By Alex Callinicos
Downloading PDF. Please wait... Issue 2911

Macron’s plan for fascists could fail

Big capital is exploring the possibility that the fascists are the lesser evil
Issue 2911
French president Emmanuel Macron

French president Emmanuel Macron (Picture: Flickr/ European Parliament)

French president Emmanuel Macron is a good example of how destructive the neoliberal “extreme centre” has become. He has used the seven years of his presidency to impose pro-market “reforms” from above and repress protest. He’s also toying with the idea of a very dangerous escalation of the Ukraine war by sending French troops.

Now he’s called snap parliamentary elections supposedly to see off the challenge from the fascist National Rally (RN). But he seems willing to bring the RN into government in the hope it will make such a mess that leader Marine Le Pen will lose the presidential election in 2027. According to the newspaper Le Monde, this was the bright idea of one Macron crony, ex-centre right senator Pierre Charon. He said, “We’re going to give the keys to the truck to (the RN’s) Jordan Bardella, who doesn’t have a heavy goods vehicle license. This way they’re dead in the presidential election.”

Another article in Le Monde stresses how Macron is actually concentrating his fire on the hastily assembled left wing coalition the New Popular Front (NFP). Attacking it over issues such as trans rights and migration, the paper says, “Macron is speaking the language of the far right, implicitly conce ding that his adversary is right.” He’s also suffering from delusions of grandeur. According to someone close to Macron, he believes he’s facing one of Napoleon’s greatest victories, not his final defeat. “Austerlitz is within reach, more than Waterloo. He really believes this,” they said.

But there’s a broader ruling class welcoming of Le Pen. The Financial Times reports, “France’s corporate bosses are racing to build contacts with Le Pen’s far right after recoiling from the radical tax-and-spend agenda of the rival left wing alliance. Four senior executives and bankers told the Financial Times that the left—which polls suggest is the strongest bloc vying with Le Pen—would be even worse for business than the RN’s unfunded tax cuts and anti-immigration policies.”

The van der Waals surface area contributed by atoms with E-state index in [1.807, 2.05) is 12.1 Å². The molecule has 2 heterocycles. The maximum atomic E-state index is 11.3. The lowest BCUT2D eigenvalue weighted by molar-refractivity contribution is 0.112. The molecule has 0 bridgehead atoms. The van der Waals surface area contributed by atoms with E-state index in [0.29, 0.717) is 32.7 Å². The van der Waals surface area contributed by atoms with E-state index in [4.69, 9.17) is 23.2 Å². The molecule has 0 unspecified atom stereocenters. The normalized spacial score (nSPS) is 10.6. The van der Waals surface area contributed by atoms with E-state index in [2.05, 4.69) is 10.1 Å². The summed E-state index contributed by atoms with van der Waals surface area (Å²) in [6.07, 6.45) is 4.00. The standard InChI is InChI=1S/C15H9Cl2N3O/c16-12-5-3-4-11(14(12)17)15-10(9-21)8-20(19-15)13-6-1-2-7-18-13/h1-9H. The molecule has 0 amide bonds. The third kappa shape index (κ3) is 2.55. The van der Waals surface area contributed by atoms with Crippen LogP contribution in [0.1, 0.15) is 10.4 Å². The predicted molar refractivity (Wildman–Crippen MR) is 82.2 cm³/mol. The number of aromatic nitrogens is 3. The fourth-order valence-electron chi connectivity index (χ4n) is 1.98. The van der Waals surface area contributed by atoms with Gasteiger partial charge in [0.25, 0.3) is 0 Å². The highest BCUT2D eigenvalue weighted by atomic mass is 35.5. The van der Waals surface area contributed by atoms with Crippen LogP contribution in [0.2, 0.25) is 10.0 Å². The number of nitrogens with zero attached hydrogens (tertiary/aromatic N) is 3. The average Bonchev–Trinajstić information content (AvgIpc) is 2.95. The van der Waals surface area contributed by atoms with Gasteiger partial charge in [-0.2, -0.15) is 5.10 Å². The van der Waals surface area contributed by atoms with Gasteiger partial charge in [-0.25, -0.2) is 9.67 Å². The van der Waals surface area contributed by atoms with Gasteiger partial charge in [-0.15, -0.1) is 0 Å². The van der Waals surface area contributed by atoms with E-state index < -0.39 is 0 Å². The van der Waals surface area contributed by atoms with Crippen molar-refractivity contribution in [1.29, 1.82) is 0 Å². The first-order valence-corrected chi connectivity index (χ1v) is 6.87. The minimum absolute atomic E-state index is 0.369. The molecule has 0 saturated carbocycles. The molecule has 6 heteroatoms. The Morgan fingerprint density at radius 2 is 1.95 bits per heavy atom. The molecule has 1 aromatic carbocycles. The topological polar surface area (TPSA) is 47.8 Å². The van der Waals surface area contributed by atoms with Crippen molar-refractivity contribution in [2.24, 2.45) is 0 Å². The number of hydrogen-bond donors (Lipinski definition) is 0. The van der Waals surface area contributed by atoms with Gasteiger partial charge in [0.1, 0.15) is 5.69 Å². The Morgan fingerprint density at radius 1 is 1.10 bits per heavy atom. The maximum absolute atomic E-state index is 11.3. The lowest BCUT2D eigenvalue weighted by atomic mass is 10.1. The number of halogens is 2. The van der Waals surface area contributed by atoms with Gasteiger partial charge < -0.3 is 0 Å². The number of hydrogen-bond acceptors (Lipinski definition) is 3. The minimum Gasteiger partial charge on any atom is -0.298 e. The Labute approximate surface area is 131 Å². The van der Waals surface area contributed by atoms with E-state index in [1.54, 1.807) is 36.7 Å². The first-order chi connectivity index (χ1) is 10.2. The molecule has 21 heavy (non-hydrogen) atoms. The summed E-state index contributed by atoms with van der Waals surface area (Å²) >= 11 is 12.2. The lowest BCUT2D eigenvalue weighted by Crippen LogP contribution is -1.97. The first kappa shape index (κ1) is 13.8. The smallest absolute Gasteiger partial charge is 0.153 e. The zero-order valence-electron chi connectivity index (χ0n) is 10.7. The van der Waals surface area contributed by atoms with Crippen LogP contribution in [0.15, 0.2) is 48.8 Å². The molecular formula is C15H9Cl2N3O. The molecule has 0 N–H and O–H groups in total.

Just as in the 1920s and 1930s, big capital is beginning to explore the possibility that the fascists are the lesser evil. Its particular concern is with one wing of the NFP, the radical left France Unbowed (LFI), led by Jean-Luc Melenchon. The NFP is an extremely fragile alliance. Its two main poles are LFI and the Socialist Party (PS), one of the traditional mainstays of French capitalism. Francois Hollande, the deeply discredited ex-president who gave Macron his start in politics, is running as a PS parliamentary candidate.

Palestine is one main source of tension within the NFP. LFI campaigned in the European elections very strongly on the basis of solidarity with Gaza.
As a result, even though the PS vote ended up slightly ahead of LFI’s, the pollster Jerome Fourquet says, “The ‘unbowed’ left now has a virtual monopoly in the working class neighbourhoods of the large metropolises, it has become the nuclear heart of the ‘unbowed’ electorate.”  

By contrast, the PS very much shares the strongly pro-Israel and more broadly Islamophobic stance of the rest of the French establishment. Macron’s attacks on the left are designed to play on the tensions within the NFP and, if possible, split it. This would have two benefits.

First, it would isolate a party that, for all Melenchon’s limitations, has sought to give a voice to the most oppressed section of the French working class. Secondly, it would allow more candidates from Macron’s battered Together bloc to run in the second round of the elections on 7 July and win anti-fascist votes seeking to keep the RN out.

According to the liberal academic Olivier Roy, “The RN would only accentuate a trend already at work under Macron.” All the same, a RN government would represent a qualitative change.

Even if they did lose the presidential election, the fascists would have nearly three years to entrench themselves in the state apparatus and unleash a full-scale police reign of terror against migrants, Muslims, and so-called “Islamo-leftists”. They must be stopped.

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